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Wednesday, 30 April 2014 14:30

There are some who shine bright

Written by  Dale Ferrel
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And now for some good news...

Enter KARIBU Solar Power, a project by 25-year-old Adam Camenzuli, from Ontario and four other gifted, giving, young university graduates. More than half of the African population lives outside of the power grid. They rely on dangerous kerosene to provide a dim light for their dwellings.
It pollutes, poisons and sometimes burns its users.
Solar lamps are available, but unaffordable at $20 each, if paid for up front. As examples, the countries of Kenya, Zambia, Ethiopia, Tanzania and Ghana have monthly incomes between $90 and $154, U.S.
The altruism of these young grads helped them to form a non-profit company for extending the use of a new solar lamp. It consists of a solar panel, rechargeable battery, mobile phone charger and LED light. Using a franchise business model for rent to own through local small businesses that re-charge the batteries is their  key to success.
For about the same price, the solar solution is five times brighter, lasts slightly longer and is safe and pollution free. Every re-charge payment goes partially toward paying for the users’ own solar panel charger. The grads are giving much of their own time and money to the project. Several other donors are pitching in. All profits from the program will go toward its expansion. 
The U.S. government is investing in a company to bring to final development a mini nuclear light water reactor. About a third the size of a conventional reactor, with a nuclear cored steam turbine, it can provide 180 megawatts of power for up to four years. Its smaller size makes it easier and cheaper to produce and an ideal unit for isolated sites. It should be priced at about $900 million per unit.
A California company called Makani has recently been purchased by Google. It has created a tethered, airborne wind turbine. Flying kite-like, at 250 to 600 metres, in a circle it has access to stronger, more consistent winds than conventional, ground-anchored turbines. It can also be used off shore. Google has given $15 million to develop a larger model producing an estimated 600 kilowatts of power.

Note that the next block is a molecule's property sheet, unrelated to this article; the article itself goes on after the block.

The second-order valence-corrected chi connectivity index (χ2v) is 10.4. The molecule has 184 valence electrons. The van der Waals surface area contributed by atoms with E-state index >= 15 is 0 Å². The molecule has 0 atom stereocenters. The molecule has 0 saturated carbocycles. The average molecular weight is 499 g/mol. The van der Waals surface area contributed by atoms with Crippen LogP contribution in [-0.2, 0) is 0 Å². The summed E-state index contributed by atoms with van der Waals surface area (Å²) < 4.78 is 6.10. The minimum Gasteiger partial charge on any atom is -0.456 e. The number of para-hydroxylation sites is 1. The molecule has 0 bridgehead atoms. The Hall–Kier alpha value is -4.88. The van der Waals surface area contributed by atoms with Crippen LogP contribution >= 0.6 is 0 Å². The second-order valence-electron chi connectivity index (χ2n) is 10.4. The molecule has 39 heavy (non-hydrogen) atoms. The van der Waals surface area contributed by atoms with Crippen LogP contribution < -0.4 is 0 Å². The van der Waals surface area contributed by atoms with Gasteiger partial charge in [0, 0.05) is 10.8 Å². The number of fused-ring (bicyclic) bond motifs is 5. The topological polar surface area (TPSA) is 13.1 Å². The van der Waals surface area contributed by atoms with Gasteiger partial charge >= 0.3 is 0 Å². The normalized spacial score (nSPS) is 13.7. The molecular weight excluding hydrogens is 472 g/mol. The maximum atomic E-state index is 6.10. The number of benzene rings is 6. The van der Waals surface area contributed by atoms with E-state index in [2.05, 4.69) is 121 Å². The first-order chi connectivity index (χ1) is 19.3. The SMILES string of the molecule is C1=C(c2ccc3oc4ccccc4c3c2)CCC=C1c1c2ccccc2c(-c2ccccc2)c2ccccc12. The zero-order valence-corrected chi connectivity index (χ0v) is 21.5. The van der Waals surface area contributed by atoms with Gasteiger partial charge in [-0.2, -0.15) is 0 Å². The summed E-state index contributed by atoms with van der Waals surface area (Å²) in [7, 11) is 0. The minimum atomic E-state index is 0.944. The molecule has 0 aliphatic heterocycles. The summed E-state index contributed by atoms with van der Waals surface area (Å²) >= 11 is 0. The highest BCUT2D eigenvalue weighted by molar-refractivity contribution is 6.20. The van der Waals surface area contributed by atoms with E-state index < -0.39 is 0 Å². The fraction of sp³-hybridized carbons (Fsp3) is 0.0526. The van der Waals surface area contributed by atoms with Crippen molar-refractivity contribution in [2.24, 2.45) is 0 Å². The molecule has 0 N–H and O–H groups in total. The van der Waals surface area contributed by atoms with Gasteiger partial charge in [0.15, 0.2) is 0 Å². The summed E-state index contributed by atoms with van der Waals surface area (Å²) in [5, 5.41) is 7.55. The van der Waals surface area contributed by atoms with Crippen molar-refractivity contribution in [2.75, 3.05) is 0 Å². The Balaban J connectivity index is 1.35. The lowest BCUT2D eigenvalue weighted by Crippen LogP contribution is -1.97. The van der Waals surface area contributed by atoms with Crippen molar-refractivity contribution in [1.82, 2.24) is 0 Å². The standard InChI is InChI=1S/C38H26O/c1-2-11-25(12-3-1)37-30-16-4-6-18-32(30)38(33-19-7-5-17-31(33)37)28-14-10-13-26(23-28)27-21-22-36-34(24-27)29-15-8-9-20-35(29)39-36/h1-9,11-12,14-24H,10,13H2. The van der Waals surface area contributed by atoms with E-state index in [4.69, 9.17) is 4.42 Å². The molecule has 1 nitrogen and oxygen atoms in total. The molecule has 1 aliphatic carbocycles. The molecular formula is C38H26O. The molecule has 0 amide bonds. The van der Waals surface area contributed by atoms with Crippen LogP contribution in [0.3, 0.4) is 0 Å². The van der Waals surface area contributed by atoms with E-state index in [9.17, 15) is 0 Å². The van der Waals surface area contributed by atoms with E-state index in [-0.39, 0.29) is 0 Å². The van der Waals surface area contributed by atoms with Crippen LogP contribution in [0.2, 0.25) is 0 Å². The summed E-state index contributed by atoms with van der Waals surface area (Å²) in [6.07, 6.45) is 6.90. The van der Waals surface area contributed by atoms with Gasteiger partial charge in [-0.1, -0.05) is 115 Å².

A major breakthrough for easier, cleaner, cheaper processing of natural gas into useable chemicals and fuels could literally surpass our oil-based world economy in the near future. Fracking and horizontal drilling will allow the United States to outpace Russia as the number one gas producer in the world.
Roy Periana, from the Scripps Research Institute in Florida, explained that methane, propane and ethane can all be produced from natural gas. Converting them at present into gasoline, diesel, alcohol and plastic is a plethora of cost, pollution and inefficient, deleterious processes. A cleaner, cheaper more secure world would evolve reducing many of the transgressions Russia and the Middle East players  present in the existing market.
The new conversion process, set to become commercialized in about three years, uses far fewer steps and is completed at 200 degrees C. vs. 900. It uses much less expensive ordinary metals like lead and thallium vs. platinum, gold, rhodium and palladium. 
Each of these developments are but a tiny few of thousands happening throughout the world. They all lend credence to my observation that mankind’s perseverance and emendation will quiet many concerns surrounding the cost from pollution.
Why not also mention a quieting of the cornucopia of derision about exigencies surrounding the depletion of non-renewable resources or accessing resources yet to be harvested for our needs?

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